Thursday, November 23, 2006

GoatLab Radio Show

I finally made it into the studio last night to record a long overdue GoatLab radio show. We somehow managed to miss the month of October! Must have been recovering from the last GoatLab party. Anyway check out the latest radio broadcast. This months features tracks by Drumcorps, Warst, Jahba, an exclusive unreleased track by Venetian Snares (doing dub a version of Black Sabbath!!!) and a new Prodigy mashup by Soundbites coming soon to Death$ucker Records! Theres also Part 1 of 606's Personal History of Breakcore, and of course all the ususal nonsense and musical eclectivity from Anakissed, Parasite and 606. Follow the link - download the show!

The GoatLab @ Timbuk 2 - Friday 1st December 2006
Drumcorps (aka Aaron Spectre) / Tim Exile / Monkey Steak / Robot Ninja Dinosaur Bastards & Residents

Laptop Battle 2

This looks like fun (Note: I think this blog needs a calendar like the Bristol Indymedia one that stays up-to-date and we can post to with gigs and all that!)...


THURSDAY 30th NOVEMBER 2006 @ The Croft, Bristol

Laptop Battle UK is an elimination style laptop music battle. 8 producers, 3 judges, 2 VJs, and an MC.

After the blinding success of the 1st Laptop Battle UK event in June 2006, Laptop Battle returns to The Croft to expose the raw talents of the underground electronic music scene in Bristol and from around the UK.

Laptop Battle is focusing on innovation in music not rivalry.
Promoting new electronic music artists and independent record labels.


One of the reasons for running this blog is to give a focal point for all that is going on breakcore wise in Bristol, in particular to give one point of reference for all of the gig listings that are normally scattered around various forums. So, without further ado...

Tonight 23.11.06

Monkey!Knife!Fight! @ Timbuk2, Small St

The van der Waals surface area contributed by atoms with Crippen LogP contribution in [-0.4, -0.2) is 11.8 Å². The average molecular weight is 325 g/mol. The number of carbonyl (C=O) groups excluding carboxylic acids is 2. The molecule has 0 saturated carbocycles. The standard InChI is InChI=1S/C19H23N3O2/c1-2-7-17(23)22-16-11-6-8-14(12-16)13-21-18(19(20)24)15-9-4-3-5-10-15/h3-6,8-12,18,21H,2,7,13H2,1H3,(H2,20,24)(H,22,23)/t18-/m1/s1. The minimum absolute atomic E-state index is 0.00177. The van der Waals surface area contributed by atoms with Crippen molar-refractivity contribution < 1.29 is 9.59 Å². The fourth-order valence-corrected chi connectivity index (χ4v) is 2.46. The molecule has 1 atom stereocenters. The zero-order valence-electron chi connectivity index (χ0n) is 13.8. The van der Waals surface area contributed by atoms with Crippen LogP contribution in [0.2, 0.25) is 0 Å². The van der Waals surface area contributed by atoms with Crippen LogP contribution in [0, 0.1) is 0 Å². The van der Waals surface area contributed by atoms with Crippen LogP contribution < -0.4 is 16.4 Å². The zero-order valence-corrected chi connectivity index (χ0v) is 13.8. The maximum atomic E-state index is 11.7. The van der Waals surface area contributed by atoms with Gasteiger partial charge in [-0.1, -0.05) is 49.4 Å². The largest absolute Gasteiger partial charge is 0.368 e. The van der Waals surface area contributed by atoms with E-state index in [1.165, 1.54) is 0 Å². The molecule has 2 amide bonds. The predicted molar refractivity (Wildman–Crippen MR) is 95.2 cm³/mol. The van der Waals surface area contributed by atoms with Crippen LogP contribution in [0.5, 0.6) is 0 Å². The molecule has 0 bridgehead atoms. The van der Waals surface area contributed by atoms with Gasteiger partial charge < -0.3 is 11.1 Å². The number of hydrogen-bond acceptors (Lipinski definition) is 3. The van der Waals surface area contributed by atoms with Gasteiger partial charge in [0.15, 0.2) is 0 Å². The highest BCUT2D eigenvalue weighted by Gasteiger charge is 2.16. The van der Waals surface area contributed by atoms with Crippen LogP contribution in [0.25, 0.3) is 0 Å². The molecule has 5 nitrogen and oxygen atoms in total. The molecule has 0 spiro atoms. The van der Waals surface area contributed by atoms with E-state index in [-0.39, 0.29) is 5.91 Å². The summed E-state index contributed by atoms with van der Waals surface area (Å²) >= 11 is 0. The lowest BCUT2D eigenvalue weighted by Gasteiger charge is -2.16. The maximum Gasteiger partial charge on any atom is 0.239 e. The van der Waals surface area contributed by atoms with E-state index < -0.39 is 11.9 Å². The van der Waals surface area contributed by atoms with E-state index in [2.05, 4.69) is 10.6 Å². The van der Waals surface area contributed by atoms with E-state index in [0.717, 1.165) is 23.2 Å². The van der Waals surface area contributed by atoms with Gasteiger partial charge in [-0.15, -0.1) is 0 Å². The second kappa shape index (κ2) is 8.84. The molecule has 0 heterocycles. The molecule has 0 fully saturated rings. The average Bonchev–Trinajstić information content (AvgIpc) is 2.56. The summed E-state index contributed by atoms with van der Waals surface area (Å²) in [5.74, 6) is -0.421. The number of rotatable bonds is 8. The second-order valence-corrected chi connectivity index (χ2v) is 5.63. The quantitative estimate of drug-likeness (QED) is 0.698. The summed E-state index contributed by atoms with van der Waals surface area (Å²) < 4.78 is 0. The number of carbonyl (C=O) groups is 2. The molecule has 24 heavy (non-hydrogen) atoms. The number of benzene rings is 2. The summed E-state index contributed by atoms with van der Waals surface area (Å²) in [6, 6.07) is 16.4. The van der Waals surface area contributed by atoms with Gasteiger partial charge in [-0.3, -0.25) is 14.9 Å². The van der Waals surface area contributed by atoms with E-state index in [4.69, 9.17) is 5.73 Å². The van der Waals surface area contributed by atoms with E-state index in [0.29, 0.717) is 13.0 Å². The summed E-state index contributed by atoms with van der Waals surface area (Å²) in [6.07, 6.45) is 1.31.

Less of a breakcore line up than usual but worthy of a mention:

Tomorrow 24.11.06

The mighty GlitchNight at Arc Bar, with Spaghetti Machete, Shoutput, Bzode, Ollspin + Star Delta:

Wednesday, November 22, 2006

"Rave: The party that never ended"

The free-party (née rave) scene seems to be alive and well, with plenty of action in warehouses, out in the woods or deep inside caves around and about. Even the broadsheets (article form The Independent) seem to have noticed. The Bristol based DMT crew are quoted in the article. What it doesn't go into much depth about is the variety of music you'll find at these events. Generally it seems to be pretty much an anything goes, as long as its any good, king of vibe, and breakcore is up there every bit as much as jungle / gabba / techno / psy-trance / dub-step or anything else you might name.

These free-for-all events have allowed outsider music and views to gain an audience and move into the traditional gigging arena and in some cases on again towards the mainstream. It's an important breeding ground. I don't want to get all preachy about the need for people to express them selves in this sort of way without interference, but we can see historically that many amazing culture shifting artistic forms, social mind sets and political ideologies have been nurtured in such atmospheres. Breakcore is one of those. Long live the free-party.

A Personal History of Breakcore

I had been looking at creating a personal history of breakcore and what might be considered 'must-have' breakcore albums: